Many of you may not be aware of the life of an artist. Here is a quick insight of the logistics of selling at shows.
Firstly, an artist enters a show to have their work shown to a wider audience and hopefully make a sale. Their first hurdle is framing. Framing is expensive and there is a very high chance the frame will get damaged during the setting up of a show. You watch organisers holding your work in an unsafe way and your filled with dread and nerves!
Secondly, there are the fees to enter a show – per painting! Sometimes your work gets rejected and so you lose you entry money (its a gamble I tell you!)
Okay – so your work gets in. PHEW! Your work is on the walls and someone buys it. WOOHOO! What a great feeling! (It no doubt is). So the cost of hours of work on the piece, the materials, frames, fees, delivering and picking up adds up right? Yes! But a percentage 20-35% of that sale goes straight back to the show.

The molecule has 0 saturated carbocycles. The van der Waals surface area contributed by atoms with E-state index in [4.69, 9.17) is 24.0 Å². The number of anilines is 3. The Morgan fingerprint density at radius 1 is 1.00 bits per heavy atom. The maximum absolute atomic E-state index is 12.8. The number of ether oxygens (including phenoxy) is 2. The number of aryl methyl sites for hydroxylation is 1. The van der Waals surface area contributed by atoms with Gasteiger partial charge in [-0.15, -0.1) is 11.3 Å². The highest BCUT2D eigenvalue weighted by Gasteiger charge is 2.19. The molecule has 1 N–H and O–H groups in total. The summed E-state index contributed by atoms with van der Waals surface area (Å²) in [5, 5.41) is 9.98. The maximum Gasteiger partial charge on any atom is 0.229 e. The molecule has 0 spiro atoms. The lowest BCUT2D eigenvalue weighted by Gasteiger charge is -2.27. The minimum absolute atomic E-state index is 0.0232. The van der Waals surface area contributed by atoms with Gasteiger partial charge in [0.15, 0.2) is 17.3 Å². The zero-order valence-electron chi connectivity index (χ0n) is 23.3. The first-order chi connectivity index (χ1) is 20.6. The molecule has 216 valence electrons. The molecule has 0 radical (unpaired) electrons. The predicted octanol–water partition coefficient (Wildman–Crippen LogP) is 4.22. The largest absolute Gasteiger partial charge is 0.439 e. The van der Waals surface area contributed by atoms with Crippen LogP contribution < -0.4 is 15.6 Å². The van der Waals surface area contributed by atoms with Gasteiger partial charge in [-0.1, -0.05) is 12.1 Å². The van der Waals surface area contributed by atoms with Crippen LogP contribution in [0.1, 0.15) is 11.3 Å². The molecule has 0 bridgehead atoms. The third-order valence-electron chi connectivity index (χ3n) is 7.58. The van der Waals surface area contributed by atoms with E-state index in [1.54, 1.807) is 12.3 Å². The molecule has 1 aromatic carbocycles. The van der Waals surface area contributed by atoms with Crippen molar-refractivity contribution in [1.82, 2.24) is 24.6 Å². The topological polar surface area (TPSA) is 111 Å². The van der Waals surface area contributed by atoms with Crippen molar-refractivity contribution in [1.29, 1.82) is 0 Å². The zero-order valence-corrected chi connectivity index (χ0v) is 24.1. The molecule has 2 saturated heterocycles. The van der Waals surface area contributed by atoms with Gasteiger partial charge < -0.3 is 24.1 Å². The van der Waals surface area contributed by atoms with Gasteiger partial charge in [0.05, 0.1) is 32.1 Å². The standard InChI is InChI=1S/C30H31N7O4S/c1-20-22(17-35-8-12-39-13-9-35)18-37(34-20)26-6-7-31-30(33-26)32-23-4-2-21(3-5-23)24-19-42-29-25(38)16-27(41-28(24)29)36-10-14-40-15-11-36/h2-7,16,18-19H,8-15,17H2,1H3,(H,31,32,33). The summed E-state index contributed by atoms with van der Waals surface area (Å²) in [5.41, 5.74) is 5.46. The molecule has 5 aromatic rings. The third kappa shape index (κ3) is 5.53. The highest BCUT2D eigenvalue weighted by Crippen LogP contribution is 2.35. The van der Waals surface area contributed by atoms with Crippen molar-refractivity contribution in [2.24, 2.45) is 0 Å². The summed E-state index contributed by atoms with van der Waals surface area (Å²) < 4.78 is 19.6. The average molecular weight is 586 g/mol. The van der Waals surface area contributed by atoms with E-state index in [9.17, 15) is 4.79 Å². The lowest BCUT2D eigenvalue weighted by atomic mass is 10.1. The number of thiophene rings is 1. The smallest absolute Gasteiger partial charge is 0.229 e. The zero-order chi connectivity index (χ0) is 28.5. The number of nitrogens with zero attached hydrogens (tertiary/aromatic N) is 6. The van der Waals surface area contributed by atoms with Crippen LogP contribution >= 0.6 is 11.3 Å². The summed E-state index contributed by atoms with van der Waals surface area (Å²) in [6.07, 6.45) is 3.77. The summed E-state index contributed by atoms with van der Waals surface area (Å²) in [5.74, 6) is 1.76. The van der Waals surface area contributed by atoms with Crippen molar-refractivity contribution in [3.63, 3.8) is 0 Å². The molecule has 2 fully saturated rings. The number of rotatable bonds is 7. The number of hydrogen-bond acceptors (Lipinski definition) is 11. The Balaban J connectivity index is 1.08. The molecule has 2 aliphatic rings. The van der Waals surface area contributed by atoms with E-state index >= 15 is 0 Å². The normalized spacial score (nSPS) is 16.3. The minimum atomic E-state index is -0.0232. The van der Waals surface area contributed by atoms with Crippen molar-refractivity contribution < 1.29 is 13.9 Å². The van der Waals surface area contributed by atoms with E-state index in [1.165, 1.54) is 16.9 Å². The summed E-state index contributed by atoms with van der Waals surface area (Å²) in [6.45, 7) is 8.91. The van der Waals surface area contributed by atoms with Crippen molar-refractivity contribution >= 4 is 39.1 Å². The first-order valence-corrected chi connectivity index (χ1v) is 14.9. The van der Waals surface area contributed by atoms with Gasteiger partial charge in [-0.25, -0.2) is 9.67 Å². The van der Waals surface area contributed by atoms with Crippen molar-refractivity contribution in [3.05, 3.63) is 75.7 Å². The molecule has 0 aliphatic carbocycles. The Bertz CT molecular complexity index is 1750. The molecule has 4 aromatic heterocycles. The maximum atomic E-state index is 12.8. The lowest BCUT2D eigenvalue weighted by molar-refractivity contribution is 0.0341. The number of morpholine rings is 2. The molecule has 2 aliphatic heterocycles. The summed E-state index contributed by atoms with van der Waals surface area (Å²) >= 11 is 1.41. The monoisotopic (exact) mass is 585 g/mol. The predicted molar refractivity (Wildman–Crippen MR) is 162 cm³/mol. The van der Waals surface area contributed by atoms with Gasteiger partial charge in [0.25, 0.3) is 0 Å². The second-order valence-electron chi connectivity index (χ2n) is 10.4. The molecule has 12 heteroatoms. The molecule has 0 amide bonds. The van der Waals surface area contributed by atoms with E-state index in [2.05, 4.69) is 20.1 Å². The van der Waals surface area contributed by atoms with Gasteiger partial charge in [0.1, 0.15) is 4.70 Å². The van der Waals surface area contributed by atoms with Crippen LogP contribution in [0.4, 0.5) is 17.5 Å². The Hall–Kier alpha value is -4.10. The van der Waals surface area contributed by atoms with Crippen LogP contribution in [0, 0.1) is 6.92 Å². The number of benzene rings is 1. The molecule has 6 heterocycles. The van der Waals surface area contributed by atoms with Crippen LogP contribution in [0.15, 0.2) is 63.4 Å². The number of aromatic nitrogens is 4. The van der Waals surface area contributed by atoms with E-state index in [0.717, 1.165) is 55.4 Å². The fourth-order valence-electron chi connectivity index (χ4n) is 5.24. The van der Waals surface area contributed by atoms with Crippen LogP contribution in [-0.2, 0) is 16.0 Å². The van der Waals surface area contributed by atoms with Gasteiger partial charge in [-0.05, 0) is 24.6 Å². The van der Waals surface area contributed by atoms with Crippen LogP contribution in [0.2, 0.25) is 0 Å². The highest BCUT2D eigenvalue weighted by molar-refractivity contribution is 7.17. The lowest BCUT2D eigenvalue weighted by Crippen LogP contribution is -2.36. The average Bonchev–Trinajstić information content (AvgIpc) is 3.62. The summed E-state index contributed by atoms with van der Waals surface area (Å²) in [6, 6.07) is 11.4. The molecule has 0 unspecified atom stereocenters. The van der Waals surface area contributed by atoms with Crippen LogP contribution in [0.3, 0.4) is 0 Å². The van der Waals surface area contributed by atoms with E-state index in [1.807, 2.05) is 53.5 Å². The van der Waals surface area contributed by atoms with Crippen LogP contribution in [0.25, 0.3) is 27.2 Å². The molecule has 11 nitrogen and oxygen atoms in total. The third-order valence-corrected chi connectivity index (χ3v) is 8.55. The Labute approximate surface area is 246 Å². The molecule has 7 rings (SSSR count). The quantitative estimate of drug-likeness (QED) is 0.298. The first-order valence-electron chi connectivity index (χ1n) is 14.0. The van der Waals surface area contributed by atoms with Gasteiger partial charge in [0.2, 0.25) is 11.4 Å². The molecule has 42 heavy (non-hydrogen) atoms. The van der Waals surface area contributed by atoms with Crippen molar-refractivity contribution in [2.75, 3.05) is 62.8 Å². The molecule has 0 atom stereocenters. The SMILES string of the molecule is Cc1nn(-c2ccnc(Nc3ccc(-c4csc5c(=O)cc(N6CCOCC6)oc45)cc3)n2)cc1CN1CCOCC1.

But what about the paintings that did not sell? Lucky artist! You’re not allowed to enter them in the same show again! Nor will they except a work painted over a year ago (or a year and a half). They didn’t sell because they were bad works, maybe it was because there wasn’t enough people who attended the show or the right person didn’t cross its path (among other factors).
So, what do you do? You have to enter them somewhere else (which means more fees and more travel). So the artwork literally plays a ring-a-ring-a-rosey game (and expensive one), until it finds its owner or its time of being “shown” (the 1 year- 1.5years) is up.
The great painting gets taken out of its frame, for another. And the circle of artwork begins.